Better still, trans people are now at last beginning to have a voice in some parts of the mainstream media. Some even have regular columns. There is an expectation that people shoud have a voice and be heard, plus an impatience for change. The impatience is understandable after lifetimes of oppression.
All of that is brilliant. Yet it also means conflict with people who've been used to the old ways. People who've regularly written or broadcast material that is derogatory towards trans people for instance. The challenges have long since begun and are getting louder.
What it can lead to, of course, is the demand for people to stop doing what they've always done till now, or to make space for trans voices to be heard equally well.
Is that then censorship as such? After all, the incumbents have had plenty of chance to say their piece. Repeating it could be considered greedy, especially if their occupation of a mainstream platform stifles other voices, as the treatment of trans topics has often done.
The Peter Kay affair
An example of this surfaced last week, shortly after the gala launch of the Trans Media Watch initiative with Channel 4, when it emerged that comedian Peter Kay was basing his contribution to the Comic Relief Red Nose Day telethon on a comedy character he had created before -- the fictional transsexual singer Geraldine McQueen. Geraldine was the central figure in the spoof vehicle "Britain's Got the Pop Factor... and Possibly a New Celebrity Jesus Christ Soapstar Superstar Strictly on Ice"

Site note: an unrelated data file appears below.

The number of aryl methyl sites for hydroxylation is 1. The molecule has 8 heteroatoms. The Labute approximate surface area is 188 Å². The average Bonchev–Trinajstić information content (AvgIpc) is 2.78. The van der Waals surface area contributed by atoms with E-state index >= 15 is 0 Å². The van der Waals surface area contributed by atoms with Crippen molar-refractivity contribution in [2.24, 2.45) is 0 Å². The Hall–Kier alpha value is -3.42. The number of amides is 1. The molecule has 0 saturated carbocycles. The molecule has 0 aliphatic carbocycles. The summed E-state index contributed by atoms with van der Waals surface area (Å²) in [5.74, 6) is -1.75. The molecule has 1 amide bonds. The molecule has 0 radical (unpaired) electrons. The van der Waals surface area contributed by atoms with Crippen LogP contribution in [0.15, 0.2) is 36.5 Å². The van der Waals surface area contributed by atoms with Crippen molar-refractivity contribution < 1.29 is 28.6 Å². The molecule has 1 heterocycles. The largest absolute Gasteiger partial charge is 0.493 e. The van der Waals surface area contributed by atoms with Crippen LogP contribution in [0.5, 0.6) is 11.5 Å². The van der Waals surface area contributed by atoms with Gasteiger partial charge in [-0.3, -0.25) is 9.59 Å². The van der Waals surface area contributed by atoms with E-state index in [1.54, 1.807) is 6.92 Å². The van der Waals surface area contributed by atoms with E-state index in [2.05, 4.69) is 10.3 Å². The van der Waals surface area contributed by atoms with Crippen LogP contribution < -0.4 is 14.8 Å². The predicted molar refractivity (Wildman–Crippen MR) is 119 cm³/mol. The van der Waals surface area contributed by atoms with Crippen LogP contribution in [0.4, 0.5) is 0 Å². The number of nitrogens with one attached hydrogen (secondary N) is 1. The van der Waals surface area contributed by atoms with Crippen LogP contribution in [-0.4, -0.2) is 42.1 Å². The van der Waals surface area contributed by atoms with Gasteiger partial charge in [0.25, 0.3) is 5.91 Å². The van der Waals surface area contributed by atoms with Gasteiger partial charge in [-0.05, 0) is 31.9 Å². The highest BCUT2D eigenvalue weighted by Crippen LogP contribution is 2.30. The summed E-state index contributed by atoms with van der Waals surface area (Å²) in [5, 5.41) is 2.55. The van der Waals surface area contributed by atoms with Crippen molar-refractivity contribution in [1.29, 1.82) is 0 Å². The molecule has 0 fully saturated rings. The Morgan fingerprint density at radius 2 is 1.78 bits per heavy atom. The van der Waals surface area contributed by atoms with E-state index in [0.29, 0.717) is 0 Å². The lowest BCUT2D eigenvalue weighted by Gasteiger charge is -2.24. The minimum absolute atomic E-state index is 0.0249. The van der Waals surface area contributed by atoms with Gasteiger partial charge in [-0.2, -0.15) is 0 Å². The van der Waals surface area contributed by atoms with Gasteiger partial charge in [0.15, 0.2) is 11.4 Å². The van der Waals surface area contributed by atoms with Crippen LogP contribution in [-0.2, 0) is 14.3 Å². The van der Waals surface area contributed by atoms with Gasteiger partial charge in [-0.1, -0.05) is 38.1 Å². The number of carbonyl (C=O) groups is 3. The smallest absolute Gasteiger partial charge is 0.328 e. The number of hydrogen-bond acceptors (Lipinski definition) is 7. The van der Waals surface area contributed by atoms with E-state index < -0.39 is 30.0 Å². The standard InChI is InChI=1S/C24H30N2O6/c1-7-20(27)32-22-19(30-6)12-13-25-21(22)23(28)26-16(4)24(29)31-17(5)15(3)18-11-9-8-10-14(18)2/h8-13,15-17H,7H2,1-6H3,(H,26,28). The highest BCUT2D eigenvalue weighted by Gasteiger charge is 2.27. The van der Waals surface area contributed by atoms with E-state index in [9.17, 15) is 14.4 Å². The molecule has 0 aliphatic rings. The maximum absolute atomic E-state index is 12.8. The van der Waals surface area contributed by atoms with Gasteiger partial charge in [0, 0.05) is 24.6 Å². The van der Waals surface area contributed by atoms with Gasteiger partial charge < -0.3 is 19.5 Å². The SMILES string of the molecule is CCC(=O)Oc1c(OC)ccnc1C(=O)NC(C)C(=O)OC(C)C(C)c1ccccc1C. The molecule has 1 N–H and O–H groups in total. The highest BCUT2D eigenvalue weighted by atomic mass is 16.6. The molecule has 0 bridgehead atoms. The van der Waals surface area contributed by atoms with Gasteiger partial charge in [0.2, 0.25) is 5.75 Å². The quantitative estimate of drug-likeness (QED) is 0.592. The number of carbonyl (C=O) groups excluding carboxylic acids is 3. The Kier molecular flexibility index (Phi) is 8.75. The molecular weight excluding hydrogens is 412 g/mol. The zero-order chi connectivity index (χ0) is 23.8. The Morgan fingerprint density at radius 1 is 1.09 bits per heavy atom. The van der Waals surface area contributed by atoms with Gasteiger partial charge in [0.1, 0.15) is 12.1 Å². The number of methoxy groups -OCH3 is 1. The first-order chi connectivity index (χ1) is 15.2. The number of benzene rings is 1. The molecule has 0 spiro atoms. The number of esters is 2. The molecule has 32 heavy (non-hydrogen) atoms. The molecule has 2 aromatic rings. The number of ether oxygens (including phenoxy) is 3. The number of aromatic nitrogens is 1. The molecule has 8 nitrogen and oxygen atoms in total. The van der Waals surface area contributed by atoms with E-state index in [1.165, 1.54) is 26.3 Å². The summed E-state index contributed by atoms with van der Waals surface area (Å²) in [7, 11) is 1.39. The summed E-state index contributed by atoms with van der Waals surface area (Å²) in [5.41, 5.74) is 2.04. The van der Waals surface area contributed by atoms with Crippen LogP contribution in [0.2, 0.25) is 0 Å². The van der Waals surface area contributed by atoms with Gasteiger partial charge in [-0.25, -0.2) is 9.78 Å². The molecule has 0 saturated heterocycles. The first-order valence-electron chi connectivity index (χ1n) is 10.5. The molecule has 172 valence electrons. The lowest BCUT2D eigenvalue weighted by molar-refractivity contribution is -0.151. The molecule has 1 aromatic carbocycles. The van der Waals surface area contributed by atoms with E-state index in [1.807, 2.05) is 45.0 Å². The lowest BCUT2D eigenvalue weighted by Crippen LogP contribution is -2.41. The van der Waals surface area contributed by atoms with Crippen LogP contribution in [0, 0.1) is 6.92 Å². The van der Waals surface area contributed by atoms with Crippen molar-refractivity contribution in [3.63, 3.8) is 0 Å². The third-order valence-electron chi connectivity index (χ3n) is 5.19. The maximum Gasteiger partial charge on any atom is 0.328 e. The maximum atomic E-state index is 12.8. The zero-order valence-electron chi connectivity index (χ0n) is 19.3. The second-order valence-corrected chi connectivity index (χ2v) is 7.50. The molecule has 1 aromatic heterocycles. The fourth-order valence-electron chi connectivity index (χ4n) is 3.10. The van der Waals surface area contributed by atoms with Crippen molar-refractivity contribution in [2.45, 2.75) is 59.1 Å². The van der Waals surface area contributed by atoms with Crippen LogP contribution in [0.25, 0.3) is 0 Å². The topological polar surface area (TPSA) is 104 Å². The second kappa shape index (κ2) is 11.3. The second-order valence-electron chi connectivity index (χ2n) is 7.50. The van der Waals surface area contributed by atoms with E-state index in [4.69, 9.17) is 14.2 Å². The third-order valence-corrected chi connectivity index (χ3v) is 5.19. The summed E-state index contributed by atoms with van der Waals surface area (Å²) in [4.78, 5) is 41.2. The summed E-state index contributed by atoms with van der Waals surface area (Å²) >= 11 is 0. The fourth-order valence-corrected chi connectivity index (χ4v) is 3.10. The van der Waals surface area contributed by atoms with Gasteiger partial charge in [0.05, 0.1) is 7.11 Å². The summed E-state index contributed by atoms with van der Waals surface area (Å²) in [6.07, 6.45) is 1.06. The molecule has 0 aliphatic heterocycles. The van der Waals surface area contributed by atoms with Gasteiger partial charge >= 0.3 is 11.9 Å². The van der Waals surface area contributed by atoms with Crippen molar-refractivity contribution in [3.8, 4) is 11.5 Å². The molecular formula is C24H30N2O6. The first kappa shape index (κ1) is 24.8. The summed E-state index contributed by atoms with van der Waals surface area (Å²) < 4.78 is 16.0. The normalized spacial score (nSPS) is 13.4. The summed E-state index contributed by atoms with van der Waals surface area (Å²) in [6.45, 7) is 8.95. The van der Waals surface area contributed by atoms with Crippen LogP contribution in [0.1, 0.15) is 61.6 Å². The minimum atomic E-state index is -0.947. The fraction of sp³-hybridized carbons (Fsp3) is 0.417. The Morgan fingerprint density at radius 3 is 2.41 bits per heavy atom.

Kay's Red Nose Day contribution was a singing duet with the real life talent show success Susan Boyle. The two sang a version of "I know him so well".
However, even though it might have been argued that the original talent show concept derived its' comedy from an observational satire on the genre of TV talent shows, trans observers were more concerned that the singing duet seemed to rely on the proposition that it was just funny to see a transsexual woman portrayed as a competitor, especially in scenes where Kay was seen to remove his wig or talk in ways that real trans women simply don't.
One commentator made the observation (with which I sympathise) that the portrayal would actually make it harder for a real transsexual person to take part in such a competition in future, since they would be continually demeaned by references to the joke. It's all rather a far cry from this example of how the Taiwanese version of X-Factor deals with transgender contestants for real